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852 million people are undernourished - 5 million children die each year

 

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FAO Report 2004 - World hunger is increasing

19/12/2004: Italy

It was 1996; the terrorism and the theory of the “preventative war” were in gestation but had not already been transformed into a daily reality. About ten of the world’s Heads of State and of Governments launched a challenge: halve the number of those who suffer from hunger by 2015.
Nearly half of this timeline has passed by and the FAO Report of 2004 on the “state of the lack of food in the world” shows us that the situation is worse. Let’s read the data provided by the FAO:
- 852 million people are undernourished;
- 20 million babies are born underweight with the risk of dying during infancy or surviving with physical or cognitive disabilities;
- 5 million children die of hunger each year: one every 6 seconds;
- war conflicts increase the number of people living in extreme poverty by 30%;
- with low cost fast food, the poor pass from being undernourished to obesity and small-scale economy tied to individual commerce and family farming is damaged.
For the first time, the FAO has stopped calculating the astonishing cost of malnutrition, not only in terms of human life, but also in lost economy. “For the developing countries the liabilities can be calculated in millions of dollars in terms of lost productivity and national income. Hartwig de Haen, Vice-Director General, also added, “without these direct costs that society must bear due to the damage caused by hunger, there would be more funds to fight against social problems.”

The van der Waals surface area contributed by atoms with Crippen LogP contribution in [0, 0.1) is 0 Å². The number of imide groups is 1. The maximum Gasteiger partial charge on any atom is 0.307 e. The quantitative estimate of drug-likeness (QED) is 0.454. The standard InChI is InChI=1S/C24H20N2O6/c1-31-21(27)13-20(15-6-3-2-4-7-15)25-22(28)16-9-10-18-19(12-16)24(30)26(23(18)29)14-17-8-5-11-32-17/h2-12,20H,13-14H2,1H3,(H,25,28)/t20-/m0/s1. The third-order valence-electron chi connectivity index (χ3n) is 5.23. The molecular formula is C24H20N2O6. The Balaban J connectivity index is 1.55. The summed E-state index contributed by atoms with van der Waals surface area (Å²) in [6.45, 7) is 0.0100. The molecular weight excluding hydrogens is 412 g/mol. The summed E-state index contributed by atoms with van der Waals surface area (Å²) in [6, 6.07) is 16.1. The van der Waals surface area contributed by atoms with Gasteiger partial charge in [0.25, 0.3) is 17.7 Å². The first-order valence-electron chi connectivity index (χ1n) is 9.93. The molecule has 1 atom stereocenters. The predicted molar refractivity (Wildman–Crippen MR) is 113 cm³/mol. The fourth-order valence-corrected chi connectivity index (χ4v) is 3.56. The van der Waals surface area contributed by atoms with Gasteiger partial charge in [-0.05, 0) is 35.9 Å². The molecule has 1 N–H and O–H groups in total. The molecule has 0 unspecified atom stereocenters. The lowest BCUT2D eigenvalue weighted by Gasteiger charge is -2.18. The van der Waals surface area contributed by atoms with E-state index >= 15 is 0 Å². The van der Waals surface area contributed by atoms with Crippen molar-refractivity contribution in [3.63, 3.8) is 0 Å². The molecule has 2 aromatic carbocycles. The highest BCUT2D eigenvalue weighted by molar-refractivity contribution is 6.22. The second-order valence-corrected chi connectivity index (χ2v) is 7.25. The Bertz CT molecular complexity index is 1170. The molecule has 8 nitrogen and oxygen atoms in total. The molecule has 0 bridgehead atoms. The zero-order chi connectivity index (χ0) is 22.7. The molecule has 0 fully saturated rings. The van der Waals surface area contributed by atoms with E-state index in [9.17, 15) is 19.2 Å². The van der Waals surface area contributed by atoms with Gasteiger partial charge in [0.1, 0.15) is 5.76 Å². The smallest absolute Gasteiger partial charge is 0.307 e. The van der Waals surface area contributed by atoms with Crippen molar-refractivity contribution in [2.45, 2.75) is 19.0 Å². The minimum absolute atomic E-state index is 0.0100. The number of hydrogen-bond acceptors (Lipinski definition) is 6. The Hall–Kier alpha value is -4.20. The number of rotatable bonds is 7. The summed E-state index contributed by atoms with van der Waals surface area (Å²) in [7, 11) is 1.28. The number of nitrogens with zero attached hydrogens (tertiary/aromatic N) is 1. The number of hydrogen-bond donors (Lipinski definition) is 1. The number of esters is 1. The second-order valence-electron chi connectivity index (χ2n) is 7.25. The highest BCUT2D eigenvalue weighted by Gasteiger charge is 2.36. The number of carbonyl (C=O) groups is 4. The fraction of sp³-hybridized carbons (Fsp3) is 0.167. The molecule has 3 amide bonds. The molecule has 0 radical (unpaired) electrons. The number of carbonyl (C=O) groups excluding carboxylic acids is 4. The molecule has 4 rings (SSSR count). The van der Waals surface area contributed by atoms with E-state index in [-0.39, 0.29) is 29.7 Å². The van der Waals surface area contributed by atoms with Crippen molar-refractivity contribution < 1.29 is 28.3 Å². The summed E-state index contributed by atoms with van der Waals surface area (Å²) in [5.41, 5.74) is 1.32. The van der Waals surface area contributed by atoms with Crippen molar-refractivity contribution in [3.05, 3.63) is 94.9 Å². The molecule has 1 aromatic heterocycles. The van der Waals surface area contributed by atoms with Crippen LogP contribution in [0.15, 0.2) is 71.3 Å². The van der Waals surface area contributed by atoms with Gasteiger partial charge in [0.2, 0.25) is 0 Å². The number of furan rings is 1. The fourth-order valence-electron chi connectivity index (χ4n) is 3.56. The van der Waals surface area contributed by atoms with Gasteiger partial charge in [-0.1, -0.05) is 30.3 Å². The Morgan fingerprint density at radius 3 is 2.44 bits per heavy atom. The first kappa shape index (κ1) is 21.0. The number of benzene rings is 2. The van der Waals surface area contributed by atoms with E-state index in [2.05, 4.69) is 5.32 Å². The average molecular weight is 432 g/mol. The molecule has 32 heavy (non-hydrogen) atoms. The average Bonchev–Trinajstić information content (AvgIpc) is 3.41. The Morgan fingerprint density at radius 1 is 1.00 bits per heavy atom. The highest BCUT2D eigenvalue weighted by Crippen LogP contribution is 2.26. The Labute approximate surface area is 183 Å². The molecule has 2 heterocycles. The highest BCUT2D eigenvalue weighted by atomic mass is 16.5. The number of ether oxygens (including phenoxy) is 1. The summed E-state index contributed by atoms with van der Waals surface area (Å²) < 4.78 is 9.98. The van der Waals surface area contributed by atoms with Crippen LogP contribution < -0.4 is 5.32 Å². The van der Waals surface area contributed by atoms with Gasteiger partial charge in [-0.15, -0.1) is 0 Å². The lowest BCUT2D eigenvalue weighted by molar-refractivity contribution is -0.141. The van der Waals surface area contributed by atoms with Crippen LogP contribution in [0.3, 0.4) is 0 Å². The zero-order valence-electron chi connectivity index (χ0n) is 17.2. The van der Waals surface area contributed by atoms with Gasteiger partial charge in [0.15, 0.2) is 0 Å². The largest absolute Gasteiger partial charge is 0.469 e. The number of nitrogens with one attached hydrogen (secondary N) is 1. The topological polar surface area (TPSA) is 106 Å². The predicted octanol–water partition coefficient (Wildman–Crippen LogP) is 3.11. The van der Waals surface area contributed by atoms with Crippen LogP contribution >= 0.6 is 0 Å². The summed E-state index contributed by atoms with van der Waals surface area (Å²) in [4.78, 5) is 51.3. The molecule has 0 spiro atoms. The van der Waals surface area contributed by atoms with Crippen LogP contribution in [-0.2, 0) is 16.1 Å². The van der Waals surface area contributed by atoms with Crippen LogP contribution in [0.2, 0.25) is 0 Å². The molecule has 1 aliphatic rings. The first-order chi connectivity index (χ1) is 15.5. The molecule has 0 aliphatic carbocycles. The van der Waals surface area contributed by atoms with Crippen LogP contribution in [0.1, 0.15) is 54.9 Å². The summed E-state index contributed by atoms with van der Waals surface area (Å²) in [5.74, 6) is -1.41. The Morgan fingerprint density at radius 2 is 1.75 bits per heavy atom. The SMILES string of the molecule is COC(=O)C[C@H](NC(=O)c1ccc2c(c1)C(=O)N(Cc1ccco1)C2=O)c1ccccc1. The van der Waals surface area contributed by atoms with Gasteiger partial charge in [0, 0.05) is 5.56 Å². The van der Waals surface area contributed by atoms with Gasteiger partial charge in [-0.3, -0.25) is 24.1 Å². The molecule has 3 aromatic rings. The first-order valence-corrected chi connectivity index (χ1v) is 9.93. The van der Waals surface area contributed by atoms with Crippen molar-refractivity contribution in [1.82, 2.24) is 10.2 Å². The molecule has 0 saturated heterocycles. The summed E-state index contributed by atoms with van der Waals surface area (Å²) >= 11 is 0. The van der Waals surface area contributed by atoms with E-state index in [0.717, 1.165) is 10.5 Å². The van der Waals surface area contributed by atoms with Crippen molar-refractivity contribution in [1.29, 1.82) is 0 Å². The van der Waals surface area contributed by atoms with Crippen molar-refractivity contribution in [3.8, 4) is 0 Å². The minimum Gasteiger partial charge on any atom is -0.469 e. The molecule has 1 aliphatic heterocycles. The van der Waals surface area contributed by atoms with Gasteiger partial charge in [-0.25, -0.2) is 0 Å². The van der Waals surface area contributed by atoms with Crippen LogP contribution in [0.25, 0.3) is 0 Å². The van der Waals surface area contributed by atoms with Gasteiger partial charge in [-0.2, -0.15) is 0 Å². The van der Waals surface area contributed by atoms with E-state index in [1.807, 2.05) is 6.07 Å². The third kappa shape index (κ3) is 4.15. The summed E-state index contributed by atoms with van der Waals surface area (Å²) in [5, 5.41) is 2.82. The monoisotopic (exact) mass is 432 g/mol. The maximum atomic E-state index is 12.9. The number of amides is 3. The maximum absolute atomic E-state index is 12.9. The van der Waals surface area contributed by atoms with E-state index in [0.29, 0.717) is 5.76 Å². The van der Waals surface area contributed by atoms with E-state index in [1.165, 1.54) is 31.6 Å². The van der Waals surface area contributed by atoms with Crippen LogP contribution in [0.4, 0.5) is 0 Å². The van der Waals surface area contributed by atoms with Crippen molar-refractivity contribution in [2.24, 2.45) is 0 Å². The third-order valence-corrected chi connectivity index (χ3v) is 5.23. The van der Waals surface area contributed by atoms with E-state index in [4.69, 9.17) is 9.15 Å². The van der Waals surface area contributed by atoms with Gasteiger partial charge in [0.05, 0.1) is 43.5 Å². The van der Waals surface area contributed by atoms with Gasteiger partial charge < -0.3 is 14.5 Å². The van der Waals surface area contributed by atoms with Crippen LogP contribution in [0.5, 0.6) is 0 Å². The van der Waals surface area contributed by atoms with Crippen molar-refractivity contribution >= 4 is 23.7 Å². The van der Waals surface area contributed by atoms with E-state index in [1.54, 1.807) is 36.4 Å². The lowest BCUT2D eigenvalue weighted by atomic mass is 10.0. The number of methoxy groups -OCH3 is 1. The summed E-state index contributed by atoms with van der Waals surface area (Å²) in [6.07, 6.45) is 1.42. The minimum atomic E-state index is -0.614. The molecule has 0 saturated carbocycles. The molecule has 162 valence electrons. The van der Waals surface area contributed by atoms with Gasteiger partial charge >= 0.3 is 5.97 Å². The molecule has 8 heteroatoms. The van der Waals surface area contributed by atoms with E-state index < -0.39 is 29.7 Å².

In this report, a ray of light seems to be coming from thirty-one countries that are respecting the stages for attaining the objective of reducing by half the number of people suffering from hunger. Nearly half of the population of the developing world lives in these countries. Throughout the nineties, the number of people suffering from hunger in these countries diminished by 25% and this result is a good basis for reaching the objective of 50% in 2015.

Bulletin on FAO Report 2004

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